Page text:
Disclaimer: Middle-Earth and all its creatures belong to Tolkien. I make no money off of this.
Reviews are greatly appreciated. Constructive criticism will have me bowing at your feet.
A/N: Much thanks to my wonderful beta, MJ.

On The Wall


My horse sweeps 'cross the plains of my kingdom; dressed in armor am I, prepared for all battles. No enemy will stand before me, for my blade will fell them all. I feel the wind in my hair. The sun beats down-

- and the shaking of stone beneath my feet jars me from my waking dream. It is a dream, I know, that will never come to pass. I will die this day.

The Orcs, these foul things called Uruk-hai, are pounding up to the gates of Helm's Deep. I am too far back, and cannot see much. What I do see makes the scant meal I earlier forced down my throat return to my mouth. The taste of bile sickens me further, but I swallow it back, sparing a glance at the men around me. No, I will not show my fear. Though my legs can barely hold me, not for all the riches of the world would I betray such feelings to my fellow Rohirrim, these Riders of the Mark.

Beyond my sight, a voice raises up in song, calming and soothing. Soon it is joined by others- It is one of the most ancient songs of our people. Though I can hardly breathe to keep myself alive, the strength of these men, who will most surely die in this battle, comforts me. As it drives back my fear, I look out to the ground below. The battle will soon begin.

We wait for it, moments that pass as years- and then they are upon us, the loathsome Orcs, felling men as if they were saplings.

Ah, no! We are Rohirrim. We will defeat this enemy, and remain strong. We are the horse-lords, and we will endure. Even as the Uruk-hai bring their weapons down upon us, they are evaded, and driven back.

But still men fall. Still the Orcs press forward.

My arms tremble with the weight of my sword. It seems as if there is a shield about me, for the battle rages on, yet I am unharmed. I cannot fight; my eyes are drawn to my sword. It was made by my grandsire, a triumph of metalworking skills. This sword could give even Dwarvish weapons a run, I have heard my brothers say. My father pressed it into my hands before the battle began, and now I wonder what weapon he has, now that I have his. I wonder if he still lives.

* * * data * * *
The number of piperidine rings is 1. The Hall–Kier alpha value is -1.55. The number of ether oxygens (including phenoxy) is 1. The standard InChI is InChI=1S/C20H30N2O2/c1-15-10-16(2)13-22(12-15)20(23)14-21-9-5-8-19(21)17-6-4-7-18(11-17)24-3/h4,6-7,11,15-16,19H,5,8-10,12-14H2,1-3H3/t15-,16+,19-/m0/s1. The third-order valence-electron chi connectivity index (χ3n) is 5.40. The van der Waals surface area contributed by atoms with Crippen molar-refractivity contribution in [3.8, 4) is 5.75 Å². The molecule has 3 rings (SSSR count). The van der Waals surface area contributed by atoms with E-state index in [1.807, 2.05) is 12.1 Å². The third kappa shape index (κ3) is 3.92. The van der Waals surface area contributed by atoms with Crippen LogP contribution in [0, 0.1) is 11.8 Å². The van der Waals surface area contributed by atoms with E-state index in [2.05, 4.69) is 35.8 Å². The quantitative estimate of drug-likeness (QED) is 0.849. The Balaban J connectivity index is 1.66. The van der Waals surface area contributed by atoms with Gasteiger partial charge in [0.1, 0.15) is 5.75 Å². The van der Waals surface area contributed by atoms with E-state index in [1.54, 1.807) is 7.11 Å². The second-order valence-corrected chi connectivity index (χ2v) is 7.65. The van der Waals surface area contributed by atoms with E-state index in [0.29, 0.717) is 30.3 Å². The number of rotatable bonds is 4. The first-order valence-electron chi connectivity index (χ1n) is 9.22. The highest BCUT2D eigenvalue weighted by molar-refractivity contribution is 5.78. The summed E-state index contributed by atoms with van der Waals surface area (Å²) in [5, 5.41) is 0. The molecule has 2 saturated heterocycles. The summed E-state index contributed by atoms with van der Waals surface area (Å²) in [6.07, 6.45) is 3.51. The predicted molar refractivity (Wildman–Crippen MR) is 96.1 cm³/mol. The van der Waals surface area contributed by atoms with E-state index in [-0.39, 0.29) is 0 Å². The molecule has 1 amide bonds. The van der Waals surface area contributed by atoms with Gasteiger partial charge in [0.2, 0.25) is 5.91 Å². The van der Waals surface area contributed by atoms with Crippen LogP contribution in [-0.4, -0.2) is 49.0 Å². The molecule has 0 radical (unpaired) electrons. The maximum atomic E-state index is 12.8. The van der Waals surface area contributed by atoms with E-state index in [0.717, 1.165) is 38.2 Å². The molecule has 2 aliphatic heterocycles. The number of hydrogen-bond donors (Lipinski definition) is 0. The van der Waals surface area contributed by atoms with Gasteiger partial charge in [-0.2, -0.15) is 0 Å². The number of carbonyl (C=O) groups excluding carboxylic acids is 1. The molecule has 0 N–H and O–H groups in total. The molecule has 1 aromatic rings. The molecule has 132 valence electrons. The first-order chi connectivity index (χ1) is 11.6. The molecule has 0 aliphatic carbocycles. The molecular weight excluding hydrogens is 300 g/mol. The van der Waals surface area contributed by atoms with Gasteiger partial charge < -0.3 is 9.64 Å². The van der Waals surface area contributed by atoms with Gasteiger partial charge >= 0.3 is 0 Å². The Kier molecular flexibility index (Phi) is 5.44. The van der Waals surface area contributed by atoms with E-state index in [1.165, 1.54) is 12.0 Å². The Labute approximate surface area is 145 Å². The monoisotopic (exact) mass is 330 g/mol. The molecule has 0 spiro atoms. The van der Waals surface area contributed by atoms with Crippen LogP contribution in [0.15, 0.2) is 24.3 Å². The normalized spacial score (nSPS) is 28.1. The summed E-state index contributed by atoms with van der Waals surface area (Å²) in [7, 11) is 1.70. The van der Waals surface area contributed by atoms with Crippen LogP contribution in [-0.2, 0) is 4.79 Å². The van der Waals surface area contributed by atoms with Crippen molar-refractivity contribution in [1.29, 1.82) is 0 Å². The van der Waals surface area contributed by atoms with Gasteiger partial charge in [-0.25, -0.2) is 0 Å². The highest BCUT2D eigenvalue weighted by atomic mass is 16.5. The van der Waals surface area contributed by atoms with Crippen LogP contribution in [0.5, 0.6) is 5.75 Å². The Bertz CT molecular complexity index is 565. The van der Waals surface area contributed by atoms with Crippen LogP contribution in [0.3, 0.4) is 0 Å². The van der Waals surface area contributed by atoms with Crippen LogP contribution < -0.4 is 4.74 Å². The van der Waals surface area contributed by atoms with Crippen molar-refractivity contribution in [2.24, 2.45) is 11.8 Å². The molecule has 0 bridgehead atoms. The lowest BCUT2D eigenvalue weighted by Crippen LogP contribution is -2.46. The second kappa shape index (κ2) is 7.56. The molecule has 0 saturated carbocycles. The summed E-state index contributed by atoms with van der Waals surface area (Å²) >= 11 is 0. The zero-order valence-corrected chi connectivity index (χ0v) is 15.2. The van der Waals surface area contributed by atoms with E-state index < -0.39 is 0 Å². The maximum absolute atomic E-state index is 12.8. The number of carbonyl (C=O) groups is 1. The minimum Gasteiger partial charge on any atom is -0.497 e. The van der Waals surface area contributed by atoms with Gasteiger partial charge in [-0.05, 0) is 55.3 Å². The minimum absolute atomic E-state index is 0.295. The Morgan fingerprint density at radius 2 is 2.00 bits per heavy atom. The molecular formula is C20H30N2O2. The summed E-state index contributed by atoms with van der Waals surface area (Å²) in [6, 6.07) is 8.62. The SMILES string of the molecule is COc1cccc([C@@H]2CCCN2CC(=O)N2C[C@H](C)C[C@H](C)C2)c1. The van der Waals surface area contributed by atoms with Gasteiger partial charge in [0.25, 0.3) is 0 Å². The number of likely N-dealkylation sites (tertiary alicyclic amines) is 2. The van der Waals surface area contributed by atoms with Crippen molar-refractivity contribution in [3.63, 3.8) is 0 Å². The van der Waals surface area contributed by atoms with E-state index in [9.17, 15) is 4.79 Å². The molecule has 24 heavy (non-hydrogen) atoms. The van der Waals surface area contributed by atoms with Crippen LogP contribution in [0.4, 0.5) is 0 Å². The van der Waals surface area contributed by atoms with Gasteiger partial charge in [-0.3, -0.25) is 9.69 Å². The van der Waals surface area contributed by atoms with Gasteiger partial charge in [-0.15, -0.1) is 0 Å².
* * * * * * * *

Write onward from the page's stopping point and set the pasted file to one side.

Whatever magic has kept me safe now departs; an Orcish blade swings perilously near. Though I raise my blade to fend him off, the sword still catches my forearm. I drop my weapon; he raises his again for the kill, but I scramble away, ducking between legs and fallen bodies.

Waiting for the battle to begin, I felt the equal of these men; now I am reminded of my age and inexperience. I can do naught but pant with fear as the battle rages around me, friend and foe felled alike.

So it goes for what seems like whole ages; blood and rain mingling, slicking the stones until one can hardly stand. In my tenuous refuge- curled between two fallen warriors and a wall- smeared with blood, tired and frightened beyond any hope, I try to will the blades of the enemy away from me. They come dangerously close, and too often for my liking.

There is a yell; perhaps a call for retreat, or simply a cry to further battle, I cannot tell. I know that it came from my king. I see him, through the struggling bodies, proud and fearsome even in the face of this terror. I see, too, what he cannot- behind him, an Uruk-hai cuts through Rohirrim warriors as if they were string, bearing down on the king. As if in a dream, I rise from my shelter, the legs I thought had turned to wax carrying me across the short distance.

I spring; my weight is little, but the evil creature did not expect to be thwarted so close to his kill. And not, assuredly, by a child. His sword finds a sheath in me, the pain nearly driving me out of my mind- but still, I think, it was not Théoden-king!

A slash, a scream- ah, no, that is my own- a howl of anger, from the Orc, and he is felled as he would have felled the king. The battle is cooling; still it goes on, but here, at least, it has slowed enough that the king takes precious seconds to look at me. In his eyes, I see anger, and hurt beyond any other I have encountered. From his lips comes a whisper that barely reaches my ears; he calls me son, calls me warrior. Try as I might, I cannot hear beyond those few words, and he turns away as the battle rages once more.

The pain in my body lessens even now, and there is not the blackness I had expected, but a bright light, as the sun on the fields of my home. I am grown; strong and fair, with the faith and trust of the king in my heart, warming me. My horse sweeps 'cross the plains…